Why I Have Allergies, Why They Make Me Sick, and What I Can Do About Them
Why do I have allergies? Can I develop allergies?
As a retired Registered Nurse, I'm often asked questions just like this about allergy information. People want to know what makes them different from their friends who can enjoy the outdoors, pet their cats, and dust their house without a sniffle.
Allergies tend to be genetic, running in families. Interestingly though, family members are not always allergic to the same things. Their allergies may not always affect them the same way. Dad may be allergic to almost all the pollens, sister allergic to several foods, grasses and animals, and little brother allergic to mold and ragweed. Mom and big brother may have no allergies at all. One family member may have hives or skin allergies, another asthma, and another hay fever. Or they may have any combination of these three.
"A family history of allergies is the single most important factor that predisposes a person to develop allergic disease. If one parent has allergic disease, the estimated risk of the child to develop allergies is 48%; the child's risk grows to 70% if both parents have allergies."
Exposure to new allergens can also bring on allergic symptoms. It's very common for me to hear people say, "I didn't have any allergies at all until I moved here." They may be referring to a move from another area of the country where there are different pollens present, or just a move across town, perhaps to a home with different environmental allergens present. Either way, these people probably already had a genetic tendency toward allergies, often called "atopy" or being "atopic" by those in the medical field. Sometimes atopy is associated with an "allergic triad", which is:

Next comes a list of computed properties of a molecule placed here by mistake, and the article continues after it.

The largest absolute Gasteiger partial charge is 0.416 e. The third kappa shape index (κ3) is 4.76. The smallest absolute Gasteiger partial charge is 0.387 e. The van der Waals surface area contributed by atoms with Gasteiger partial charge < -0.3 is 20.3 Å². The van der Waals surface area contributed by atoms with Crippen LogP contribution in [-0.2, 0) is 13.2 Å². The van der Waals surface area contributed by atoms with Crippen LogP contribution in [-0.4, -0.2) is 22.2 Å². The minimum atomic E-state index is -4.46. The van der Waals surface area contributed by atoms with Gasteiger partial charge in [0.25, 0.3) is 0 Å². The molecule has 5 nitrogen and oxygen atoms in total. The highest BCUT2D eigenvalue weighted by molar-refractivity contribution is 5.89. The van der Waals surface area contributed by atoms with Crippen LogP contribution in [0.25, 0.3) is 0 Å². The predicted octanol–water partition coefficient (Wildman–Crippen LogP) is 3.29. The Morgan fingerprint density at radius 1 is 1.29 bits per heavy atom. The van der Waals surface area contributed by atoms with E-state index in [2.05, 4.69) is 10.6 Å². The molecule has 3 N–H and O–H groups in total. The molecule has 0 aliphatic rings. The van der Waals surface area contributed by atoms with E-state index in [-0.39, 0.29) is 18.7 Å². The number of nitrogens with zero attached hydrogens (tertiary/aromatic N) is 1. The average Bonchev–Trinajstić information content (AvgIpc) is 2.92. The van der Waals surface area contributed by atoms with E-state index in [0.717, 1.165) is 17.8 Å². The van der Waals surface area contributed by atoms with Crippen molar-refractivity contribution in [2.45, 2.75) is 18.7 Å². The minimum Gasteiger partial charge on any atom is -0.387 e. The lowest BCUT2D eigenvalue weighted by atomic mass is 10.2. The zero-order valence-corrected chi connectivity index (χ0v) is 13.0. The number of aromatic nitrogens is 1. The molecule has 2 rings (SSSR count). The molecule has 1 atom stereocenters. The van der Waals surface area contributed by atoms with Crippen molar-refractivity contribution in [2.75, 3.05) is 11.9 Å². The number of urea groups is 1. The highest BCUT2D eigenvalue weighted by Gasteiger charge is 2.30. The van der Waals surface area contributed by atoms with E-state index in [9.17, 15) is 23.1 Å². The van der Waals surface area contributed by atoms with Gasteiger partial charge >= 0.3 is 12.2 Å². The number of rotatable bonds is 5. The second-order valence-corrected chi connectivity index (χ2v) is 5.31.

- Dermatitis (Allergic Skin Conditions)
- Rhinitis (Hay Fever)
What this means is that the person who has this genetic tendency toward hypersensitivity is more likely to develop asthma, allergic skin conditions, or allergic rhinitis. There seems to be an association between these three diseases. The person who experiences one of them is more likely to suffer from one or both of the others at some time in their life. Atopic people are more susceptible to developing an overreactive immune system. The immune system is the part of our body that fights bacteria, viruses, and anything else it recognizes as foreign. But it becomes hypersensitive when it begins to see normal substances as intruders.
Why do allergies make me sick?
Our bodies are a fascinating handiwork. We are created in such a way that every part coordinates in minute precision with every other part.
For example, on the surfaces of some cells there are tiny areas that require powerful microscopes to explore. These areas are receptors for antibodies. As you might know, antibodies are cells that ward off infection, viruses, and other threats. Antibodies are highly specialized. Each has it's own specific assignment. Some are responsible to fight a certain virus, others to fight a specific bacteria. Antibodies are also called immunoglobulins. Immunoglobulin E (IgE) is the antibody commonly associated with allergies.